< Back to Thought Leadership

A Beginner’s Guide To Reporting Grants On Form 990

When an organization provides grants to individuals, it may be required to complete specific schedules on the Form 990. Organizations that provide grants or assistance to interested persons must complete Schedule L, Part III. Is this a requirement for your organization? The answer of “yes” or “no” to the following question will be the determining factor:

“Form 990, Part IV, Line 27: “Did the organization provide a grant or other assistance to an officer, director, trustee, key employee, substantial contributor or employee thereof, a grant selection committee member, or to a 35% controlled entity or family member of any of these persons?”

In essence, this question is asking if an individual that is significantly involved in the organization received grants or assistance from the organization. The question also applies to family members. If your organization answered “yes”, then it is required to complete Schedule L, Part III. So, where do you start?

First, define grant or assistance. The IRS defines grant or other assistance as goods, services, or use of facilities. A grant or assistance provided to an interested person must be reported, regardless of the amount. Examples include the following items:

  • Scholarships
  • Fellowships
  • Discounts on goods or services
  • Internships
  • Prizes and awards

Second, define an “interested person”. According to the IRS, an “interested person” is an individual or entity that benefits from the grant or assistance. This status is achieved through the following circumstances:

  • An officer, director, trustee, key employee or grant selection committee member of the nonprofit, or any relatives of these individuals
  • Individual is a substantial contributor
  • Individual is a family member of substantial contributor
  • Entity is 35% controlled by a substantial contributor
  • Individual is an employee of a substantial contributor or 35% percent controlled entity of a substantial contributor

A substantial contributor is an individual who contributed at least $5,000 during the tax year. This individual must also be reported on Schedule B. However, if the donation does not meet the $5,000 minimum threshold and Schedule B is not required, then the contributor is not reported on Schedule L, Part III.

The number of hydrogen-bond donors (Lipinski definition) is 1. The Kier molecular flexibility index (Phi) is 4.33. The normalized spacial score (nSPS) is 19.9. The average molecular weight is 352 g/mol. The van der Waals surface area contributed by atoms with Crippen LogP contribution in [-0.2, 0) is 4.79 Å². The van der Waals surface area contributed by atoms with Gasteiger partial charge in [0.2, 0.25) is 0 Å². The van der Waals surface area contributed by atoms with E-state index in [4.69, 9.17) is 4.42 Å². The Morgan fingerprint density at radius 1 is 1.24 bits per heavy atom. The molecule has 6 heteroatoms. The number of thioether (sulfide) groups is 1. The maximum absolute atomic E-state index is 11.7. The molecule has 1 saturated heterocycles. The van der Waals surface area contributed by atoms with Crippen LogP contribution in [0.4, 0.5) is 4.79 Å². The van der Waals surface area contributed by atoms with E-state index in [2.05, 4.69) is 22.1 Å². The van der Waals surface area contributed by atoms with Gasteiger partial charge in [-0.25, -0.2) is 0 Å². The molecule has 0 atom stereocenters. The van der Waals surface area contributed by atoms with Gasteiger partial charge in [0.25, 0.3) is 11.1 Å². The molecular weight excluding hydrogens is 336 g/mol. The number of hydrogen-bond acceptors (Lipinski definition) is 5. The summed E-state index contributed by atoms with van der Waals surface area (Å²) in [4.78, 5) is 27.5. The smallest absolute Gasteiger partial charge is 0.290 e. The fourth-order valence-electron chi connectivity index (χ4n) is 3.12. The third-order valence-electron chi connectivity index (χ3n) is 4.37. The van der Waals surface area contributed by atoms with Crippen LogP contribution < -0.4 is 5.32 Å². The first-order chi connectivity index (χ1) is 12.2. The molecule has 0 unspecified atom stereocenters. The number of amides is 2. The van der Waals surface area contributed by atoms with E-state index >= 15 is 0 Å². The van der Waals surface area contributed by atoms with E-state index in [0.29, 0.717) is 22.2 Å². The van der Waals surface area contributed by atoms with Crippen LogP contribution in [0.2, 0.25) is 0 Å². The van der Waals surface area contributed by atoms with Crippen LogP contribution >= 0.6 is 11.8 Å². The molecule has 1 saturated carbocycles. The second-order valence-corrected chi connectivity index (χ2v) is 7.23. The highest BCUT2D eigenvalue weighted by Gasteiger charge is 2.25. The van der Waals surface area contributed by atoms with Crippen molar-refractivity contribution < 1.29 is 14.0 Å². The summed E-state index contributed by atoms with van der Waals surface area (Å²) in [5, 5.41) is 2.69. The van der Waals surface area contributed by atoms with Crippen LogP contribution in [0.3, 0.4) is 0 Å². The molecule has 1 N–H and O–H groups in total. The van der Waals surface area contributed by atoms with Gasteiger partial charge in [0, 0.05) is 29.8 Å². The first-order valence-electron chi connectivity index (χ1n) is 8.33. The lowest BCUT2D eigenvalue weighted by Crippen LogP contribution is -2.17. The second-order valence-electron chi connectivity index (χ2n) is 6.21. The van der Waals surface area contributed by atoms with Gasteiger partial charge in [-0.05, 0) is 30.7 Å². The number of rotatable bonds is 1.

Putting it all together, any amount of grant or assistance to an interested person must be reported on Schedule L, Part III. An interested person includes officers, directors, trustees, key employees, grant committee members, substantial contributors, controlling entities, and relatives of any of these individuals. If an individual qualifies as an interested person, then you must provide the relationship between the organization and the interested person on Form 990. For example, state that an interested person is the “son of director”. The dollar amount and type of grant or assistance provided should also be entered. Finally, the organization must describe the purpose of the grant or assistance.

Now that you know who and what should be reported, you should also be aware of what should NOT be reported:

  • Excess benefit transactions – these are reported in Schedule L, Part I
  • Loans – these are reported in Schedule L, Part II
  • Grants or assistance to another 501(c)(3) entity
  • Any grants that are based on objective criteria and reviewed by a selection committee
  • Fringe benefits treated as compensation
  • Business transactions that do not contain any gift element

Completing Schedule L, Part III requires careful consideration of the grants and assistance provided by the organization. Details to pay attention to include who received the grant, the amount of the grant, and whether or not it falls into one of the excluded categories. With that information, it can be determined how it should be reported and whether or not you must complete Schedule L, Part III.

If you would like to discuss these Schedule L, Part III, please contact Amber Kocher at akocher@blueandco.com or your local office.


Blue & Co.,LLC - Read more in our Hot Topic Archive! Click Here. Like what you read? Subscribe to our newsletter. Click Here.


Related Articles

The Complete Guide to In-Kind Gifts – Part 1

The Complete Guide to In-Kind Gifts – Part 1

This two-part series will provide information about in-kind gifts, including the definition and recognition of such gifts and in the second article, the documentation best practices and impact on tax reporting. Gifts to not-for-profit (NFP) organizations come in many forms. Contributions of non-monetary assets or services are often referred to as “in-kind” gifts and can […]

Learn More
It’s Time to Review Your Investments for Tax Planning

It’s Time to Review Your Investments for Tax Planning

This time of year, taxpayers with investments should be reviewing their portfolio to determine year-to-date gains and losses. If you are projecting large capital gains, it might be a good time to sell a failing investment to counter the gains. This is not only helpful with tax planning, but also with making sure you understand […]

Learn More
A New Target in Tax Identity Theft_ Your Business

A New Target in Tax Identity Theft: Your Business

Data breaches are on the rise and many businesses are being reactive instead of proactive. It is hard to recover from bad publicity and loss of consumer trust. Not only is sensitive customer information at risk, but your business’s information is at risk too. According to the IRS, businesses are now becoming victim to identity […]

Learn More